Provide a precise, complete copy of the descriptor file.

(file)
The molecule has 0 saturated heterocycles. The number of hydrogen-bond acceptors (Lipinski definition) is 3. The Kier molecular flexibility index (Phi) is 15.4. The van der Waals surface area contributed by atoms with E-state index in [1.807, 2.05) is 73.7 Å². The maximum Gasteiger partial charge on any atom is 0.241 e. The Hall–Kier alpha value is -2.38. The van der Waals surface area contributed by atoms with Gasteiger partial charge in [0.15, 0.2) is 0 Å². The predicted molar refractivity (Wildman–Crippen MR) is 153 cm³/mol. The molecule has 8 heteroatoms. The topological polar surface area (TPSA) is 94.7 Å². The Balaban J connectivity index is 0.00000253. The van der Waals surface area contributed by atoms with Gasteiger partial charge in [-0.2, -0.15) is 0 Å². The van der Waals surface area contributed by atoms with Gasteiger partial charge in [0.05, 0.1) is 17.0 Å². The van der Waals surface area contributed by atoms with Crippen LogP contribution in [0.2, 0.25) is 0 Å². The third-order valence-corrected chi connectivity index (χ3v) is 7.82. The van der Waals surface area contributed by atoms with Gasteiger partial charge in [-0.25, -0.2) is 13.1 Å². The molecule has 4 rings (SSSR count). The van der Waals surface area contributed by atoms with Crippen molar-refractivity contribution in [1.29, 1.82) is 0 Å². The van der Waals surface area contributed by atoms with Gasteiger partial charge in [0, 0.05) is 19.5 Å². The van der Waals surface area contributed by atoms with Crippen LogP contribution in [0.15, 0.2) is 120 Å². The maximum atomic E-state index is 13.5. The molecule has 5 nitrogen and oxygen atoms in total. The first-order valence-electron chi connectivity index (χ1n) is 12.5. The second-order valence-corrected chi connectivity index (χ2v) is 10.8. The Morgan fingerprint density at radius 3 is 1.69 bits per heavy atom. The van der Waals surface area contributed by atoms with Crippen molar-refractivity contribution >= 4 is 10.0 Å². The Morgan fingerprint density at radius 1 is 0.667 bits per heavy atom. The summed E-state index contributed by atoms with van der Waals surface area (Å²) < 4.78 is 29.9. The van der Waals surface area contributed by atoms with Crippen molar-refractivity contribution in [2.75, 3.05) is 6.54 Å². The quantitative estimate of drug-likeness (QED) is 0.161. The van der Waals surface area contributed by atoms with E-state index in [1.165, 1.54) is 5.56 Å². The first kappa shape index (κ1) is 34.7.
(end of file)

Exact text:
The molecule has 0 saturated heterocycles. The number of hydrogen-bond acceptors (Lipinski definition) is 3. The Kier molecular flexibility index (Phi) is 15.4. The van der Waals surface area contributed by atoms with E-state index in [1.807, 2.05) is 73.7 Å². The maximum Gasteiger partial charge on any atom is 0.241 e. The Hall–Kier alpha value is -2.38. The van der Waals surface area contributed by atoms with Gasteiger partial charge in [0.15, 0.2) is 0 Å². The predicted molar refractivity (Wildman–Crippen MR) is 153 cm³/mol. The molecule has 8 heteroatoms. The topological polar surface area (TPSA) is 94.7 Å². The Balaban J connectivity index is 0.00000253. The van der Waals surface area contributed by atoms with Gasteiger partial charge in [-0.2, -0.15) is 0 Å². The van der Waals surface area contributed by atoms with Gasteiger partial charge in [0.05, 0.1) is 17.0 Å². The van der Waals surface area contributed by atoms with Crippen LogP contribution in [0.2, 0.25) is 0 Å². The third-order valence-corrected chi connectivity index (χ3v) is 7.82. The van der Waals surface area contributed by atoms with Gasteiger partial charge in [-0.25, -0.2) is 13.1 Å². The molecule has 4 rings (SSSR count). The van der Waals surface area contributed by atoms with Crippen molar-refractivity contribution in [1.29, 1.82) is 0 Å². The van der Waals surface area contributed by atoms with Gasteiger partial charge in [0, 0.05) is 19.5 Å². The van der Waals surface area contributed by atoms with Crippen LogP contribution in [0.15, 0.2) is 120 Å². The maximum atomic E-state index is 13.5. The molecule has 5 nitrogen and oxygen atoms in total. The first-order valence-electron chi connectivity index (χ1n) is 12.5. The second-order valence-corrected chi connectivity index (χ2v) is 10.8. The Morgan fingerprint density at radius 3 is 1.69 bits per heavy atom. The van der Waals surface area contributed by atoms with Crippen molar-refractivity contribution >= 4 is 10.0 Å². The Morgan fingerprint density at radius 1 is 0.667 bits per heavy atom. The summed E-state index contributed by atoms with van der Waals surface area (Å²) < 4.78 is 29.9. The van der Waals surface area contributed by atoms with Crippen molar-refractivity contribution in [2.75, 3.05) is 6.54 Å². The quantitative estimate of drug-likeness (QED) is 0.161. The van der Waals surface area contributed by atoms with E-state index in [1.165, 1.54) is 5.56 Å². The first kappa shape index (κ1) is 34.7.